Strategies to Search for Neutralinos The most direct signal for supersymmetric dark matter would be scattering on nuclei [62], a topic discussed by many speakers at this meeting. The observation of an annual modulation effect in the DAMA detector was reported here [63], but the source of the modulation has not yet been pinned down. Detectors using other techniques have not yet been able to confirm the DAMA results [64], but neither have they yet been ruled out. Most calculations now agree that it is very difficult to reproduce in the constrained MSSM the elastic scattering cross section that would be required by DAMA [52, 56, 65], as seen for example in Fig. 13.

Figure 13

Figure 13. The elastic scattering cross section possible in the constrained MSSM [52, 56, 65] lies considerably below the range suggested by DAMA [63], which is not yet excluded by CDMS [64].

A less direct strategy is to look for the products on LSP annihilations inside the Sun or Earth. These would produce neutrinos with relatively high energies, whose interactions in rock would yield muons that could be detected in a detector deep underground, underwater [66] or in ice [67]. The prospects for detecting these muons are quite model-dependent, but it seems that annihilations inside the Sun might be more promising, at least in the benchmark scenarios [68] shown in the upper panel of Fig. 14.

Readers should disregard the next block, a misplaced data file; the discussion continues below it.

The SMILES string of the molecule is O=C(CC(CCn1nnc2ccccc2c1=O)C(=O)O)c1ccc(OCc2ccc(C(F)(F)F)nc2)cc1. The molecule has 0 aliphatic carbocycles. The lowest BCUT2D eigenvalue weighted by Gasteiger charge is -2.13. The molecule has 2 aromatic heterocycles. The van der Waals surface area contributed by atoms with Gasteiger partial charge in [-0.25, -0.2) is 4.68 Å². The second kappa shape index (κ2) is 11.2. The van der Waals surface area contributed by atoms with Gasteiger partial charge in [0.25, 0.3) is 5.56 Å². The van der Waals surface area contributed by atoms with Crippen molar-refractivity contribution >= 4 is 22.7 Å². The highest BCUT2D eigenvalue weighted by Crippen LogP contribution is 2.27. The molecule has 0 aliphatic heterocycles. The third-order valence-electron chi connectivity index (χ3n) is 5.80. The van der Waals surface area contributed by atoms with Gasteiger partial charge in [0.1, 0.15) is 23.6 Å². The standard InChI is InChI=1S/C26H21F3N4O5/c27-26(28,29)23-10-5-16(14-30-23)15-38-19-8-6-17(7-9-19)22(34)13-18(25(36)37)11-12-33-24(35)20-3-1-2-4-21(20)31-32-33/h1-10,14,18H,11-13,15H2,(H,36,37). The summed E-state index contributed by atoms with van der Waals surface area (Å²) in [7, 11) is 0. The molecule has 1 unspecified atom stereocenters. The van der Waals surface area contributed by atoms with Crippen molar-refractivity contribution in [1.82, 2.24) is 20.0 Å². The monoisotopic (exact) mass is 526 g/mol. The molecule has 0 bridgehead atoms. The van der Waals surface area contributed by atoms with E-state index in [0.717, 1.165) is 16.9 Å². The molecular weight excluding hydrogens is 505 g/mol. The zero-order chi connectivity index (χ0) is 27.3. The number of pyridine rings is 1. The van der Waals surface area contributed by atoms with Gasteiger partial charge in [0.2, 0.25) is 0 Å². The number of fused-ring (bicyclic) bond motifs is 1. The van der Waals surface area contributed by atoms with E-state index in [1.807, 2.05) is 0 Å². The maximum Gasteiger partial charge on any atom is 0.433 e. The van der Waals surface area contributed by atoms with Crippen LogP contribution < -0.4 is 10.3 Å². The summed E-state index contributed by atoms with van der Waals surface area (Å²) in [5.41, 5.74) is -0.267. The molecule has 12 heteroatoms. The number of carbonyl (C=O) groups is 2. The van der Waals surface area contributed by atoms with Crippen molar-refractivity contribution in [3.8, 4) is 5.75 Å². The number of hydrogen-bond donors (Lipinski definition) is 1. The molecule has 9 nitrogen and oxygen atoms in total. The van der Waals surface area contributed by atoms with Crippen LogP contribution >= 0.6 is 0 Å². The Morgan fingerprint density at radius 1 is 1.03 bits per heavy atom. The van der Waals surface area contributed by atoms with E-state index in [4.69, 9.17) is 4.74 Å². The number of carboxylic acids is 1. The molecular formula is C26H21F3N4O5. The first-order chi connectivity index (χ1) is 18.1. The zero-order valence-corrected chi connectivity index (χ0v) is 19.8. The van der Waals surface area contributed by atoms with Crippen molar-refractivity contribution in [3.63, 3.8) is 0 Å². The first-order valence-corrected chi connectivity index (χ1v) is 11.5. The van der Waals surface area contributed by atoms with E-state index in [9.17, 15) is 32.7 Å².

Figure 14

Figure 14. Fluxes (upper) of muons from the core of the Sun that could be detected in a detector deep underground, underwater or in ice, and (lower) of photons from the core of the Milky Way, as calculated [68] in the proposed benchmark scenarios. The calculations are compared with the estimated sensitivities of the experiments shown.

Other suggestions have been to look for positrons or antiprotons produced by LSP annihilations in the halo of the Milky Way. Quite a large number of cosmic-ray antiprotons have now been observed, but their flux and modulation with the solar cycle are consistent with secondary production by primary matter cosmic rays. As shown here by the AMS collaboration [69], low-energy positrons in near space are also mainly produced by the collisions of cosmic rays, in the Earth's atmosphere, though there are still some hints of a possible anomaly at higher energies. However, it does not seem possible to reproduce this hint in the CMSSM [68].

Another suggestion has been to look for gamma-ray production by annihilations in the core of the Milky Way, where the relic density may be enhanced. However, as discussed earlier, there are considerable uncertainties in this possible enhancement. Depending on its magnitude, some benchmark scenarios might offer hopes for detection in this way [68, 70], as shown in the lower panel of Fig. 14.

The general conclusion from these benchmark studies in the CMSSM is: think big! Detectors much larger than the present generation would be required to have a good chance of detecting elastic scattering, and km3 detectors are probably needed to see annihilations in the Sun or Earth.

Comments on Neutralino Scattering One of the most important contributions to spin-independent elastic scattering is that due to Higgs exchange, and one of the reasons why current predictions for the cross section are less optimistic than a few years ago is the dramatic improvement in the lower limit on the Higgs mass from LEP. The lower limit of 114.1 GeV in the Standard Model [71] also applies to the CMSSM in regions of interest for dark matter, and in the more general MSSM when tanbeta ltapprox 8 [72].